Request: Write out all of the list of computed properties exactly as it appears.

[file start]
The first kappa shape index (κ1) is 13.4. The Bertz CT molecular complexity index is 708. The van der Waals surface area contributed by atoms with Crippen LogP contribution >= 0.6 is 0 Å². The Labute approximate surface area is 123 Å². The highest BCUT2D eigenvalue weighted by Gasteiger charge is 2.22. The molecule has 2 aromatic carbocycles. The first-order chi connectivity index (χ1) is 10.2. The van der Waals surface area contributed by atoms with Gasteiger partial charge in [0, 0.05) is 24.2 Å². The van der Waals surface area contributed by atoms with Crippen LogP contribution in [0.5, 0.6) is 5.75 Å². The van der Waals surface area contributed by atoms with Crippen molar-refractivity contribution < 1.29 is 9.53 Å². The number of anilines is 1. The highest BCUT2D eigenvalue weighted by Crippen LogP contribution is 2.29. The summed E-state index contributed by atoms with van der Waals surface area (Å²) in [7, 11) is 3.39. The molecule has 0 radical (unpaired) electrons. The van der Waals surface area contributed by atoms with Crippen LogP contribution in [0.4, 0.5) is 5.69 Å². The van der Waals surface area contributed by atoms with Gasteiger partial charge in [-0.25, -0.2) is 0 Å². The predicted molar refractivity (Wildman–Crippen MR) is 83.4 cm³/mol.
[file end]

The first kappa shape index (κ1) is 13.4. The Bertz CT molecular complexity index is 708. The van der Waals surface area contributed by atoms with Crippen LogP contribution >= 0.6 is 0 Å². The Labute approximate surface area is 123 Å². The highest BCUT2D eigenvalue weighted by Gasteiger charge is 2.22. The molecule has 2 aromatic carbocycles. The first-order chi connectivity index (χ1) is 10.2. The van der Waals surface area contributed by atoms with Gasteiger partial charge in [0, 0.05) is 24.2 Å². The van der Waals surface area contributed by atoms with Crippen LogP contribution in [0.5, 0.6) is 5.75 Å². The van der Waals surface area contributed by atoms with Crippen molar-refractivity contribution < 1.29 is 9.53 Å². The number of anilines is 1. The highest BCUT2D eigenvalue weighted by Crippen LogP contribution is 2.29. The summed E-state index contributed by atoms with van der Waals surface area (Å²) in [7, 11) is 3.39. The molecule has 0 radical (unpaired) electrons. The van der Waals surface area contributed by atoms with Crippen LogP contribution in [0.4, 0.5) is 5.69 Å². The van der Waals surface area contributed by atoms with Gasteiger partial charge in [-0.25, -0.2) is 0 Å². The predicted molar refractivity (Wildman–Crippen MR) is 83.4 cm³/mol.